21. I put this one off literally for decades It was the only major Stephen King book I d never read Well now I have I kept putting this one off because it was non fiction and I was afraid I d find it dry AndI found it dry It just seemed a little plodding, although still entertaining.This is basically a long essay on horror focusing on the years 1950 1980 King covers all the mediums as in Radio, TV, movies and books It just seemed a little plodding to me as he gives an analysis on each notable work.T [...]


  22. This is a re read, technically I think I ve actually even got the other edition marked as read on here, because I found this one in a thrift store and bought it because I m really bad at not buying every used Stephen King book I see, and thus we are here I adore this I really like King s nonfiction style of writing I mean, I love his regular prose, but I always love his introductions and such, and this is basically like a 400 page introduction So it s pretty cool for someone who likes horror as [...]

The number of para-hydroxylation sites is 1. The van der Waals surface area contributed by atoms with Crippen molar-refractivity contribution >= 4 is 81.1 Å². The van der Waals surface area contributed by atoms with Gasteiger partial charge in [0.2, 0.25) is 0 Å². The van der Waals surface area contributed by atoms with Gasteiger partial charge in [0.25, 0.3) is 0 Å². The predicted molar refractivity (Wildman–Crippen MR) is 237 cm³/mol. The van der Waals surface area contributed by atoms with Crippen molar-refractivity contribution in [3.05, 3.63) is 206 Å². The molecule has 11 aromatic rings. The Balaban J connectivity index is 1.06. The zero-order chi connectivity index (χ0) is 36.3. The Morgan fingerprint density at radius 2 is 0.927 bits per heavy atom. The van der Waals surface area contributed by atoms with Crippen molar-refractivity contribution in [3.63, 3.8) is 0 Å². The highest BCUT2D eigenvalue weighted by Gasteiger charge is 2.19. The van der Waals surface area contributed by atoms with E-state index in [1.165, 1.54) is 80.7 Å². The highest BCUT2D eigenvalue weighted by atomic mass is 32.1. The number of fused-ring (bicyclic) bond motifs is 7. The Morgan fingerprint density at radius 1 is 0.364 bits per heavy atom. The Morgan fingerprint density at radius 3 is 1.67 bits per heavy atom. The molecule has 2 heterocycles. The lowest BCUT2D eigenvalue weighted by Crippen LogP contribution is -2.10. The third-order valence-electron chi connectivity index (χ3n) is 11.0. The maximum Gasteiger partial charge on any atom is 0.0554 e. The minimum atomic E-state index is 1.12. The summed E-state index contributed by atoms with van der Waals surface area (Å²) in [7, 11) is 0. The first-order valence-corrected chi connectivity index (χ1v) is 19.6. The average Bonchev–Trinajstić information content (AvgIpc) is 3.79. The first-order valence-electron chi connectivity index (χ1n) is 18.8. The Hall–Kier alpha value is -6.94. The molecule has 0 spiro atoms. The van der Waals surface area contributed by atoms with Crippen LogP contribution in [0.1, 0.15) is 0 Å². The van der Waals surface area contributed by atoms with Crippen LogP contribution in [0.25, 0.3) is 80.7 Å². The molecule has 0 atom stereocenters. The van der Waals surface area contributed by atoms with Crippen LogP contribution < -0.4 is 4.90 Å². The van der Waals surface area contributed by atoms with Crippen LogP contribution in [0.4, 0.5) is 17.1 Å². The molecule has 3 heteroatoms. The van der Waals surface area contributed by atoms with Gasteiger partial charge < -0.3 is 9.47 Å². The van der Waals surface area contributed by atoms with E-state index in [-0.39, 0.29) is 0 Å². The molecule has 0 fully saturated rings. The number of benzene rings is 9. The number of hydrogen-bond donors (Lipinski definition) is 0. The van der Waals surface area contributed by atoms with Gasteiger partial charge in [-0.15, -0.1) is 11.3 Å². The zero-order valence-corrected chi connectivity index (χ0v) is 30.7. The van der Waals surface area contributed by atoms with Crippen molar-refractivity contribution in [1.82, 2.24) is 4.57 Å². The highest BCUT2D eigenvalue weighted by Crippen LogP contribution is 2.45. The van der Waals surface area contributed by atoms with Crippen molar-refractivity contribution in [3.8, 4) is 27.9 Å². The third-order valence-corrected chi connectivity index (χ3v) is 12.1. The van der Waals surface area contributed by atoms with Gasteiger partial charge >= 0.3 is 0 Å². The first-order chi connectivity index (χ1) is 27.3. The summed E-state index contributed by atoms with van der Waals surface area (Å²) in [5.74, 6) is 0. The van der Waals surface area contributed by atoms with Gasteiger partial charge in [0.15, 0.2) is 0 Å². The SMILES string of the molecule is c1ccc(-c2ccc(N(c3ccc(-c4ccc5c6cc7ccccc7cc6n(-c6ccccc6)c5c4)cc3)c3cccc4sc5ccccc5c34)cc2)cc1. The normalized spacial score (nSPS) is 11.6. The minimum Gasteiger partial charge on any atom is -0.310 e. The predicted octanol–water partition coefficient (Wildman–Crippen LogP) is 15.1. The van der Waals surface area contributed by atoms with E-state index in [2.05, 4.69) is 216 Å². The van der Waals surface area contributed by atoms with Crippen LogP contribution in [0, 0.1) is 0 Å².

23. Very well written, but the book was written 34 years ago so the subject matter concerning the horror genre is way outdated Much of the book is also an autobiography which is interesting but if you have read, On Writing , there s not much new here Unless you are an avid fan such as myself I wouldn t recommend the book.


  24. The master of horror elaborates on horror what s not to love Oh, if you read non fiction and thought it was a scientific dissertation, well, it s not It s the master of horror elaborating on horror And the movie and books lists in the end are worth it in themselves.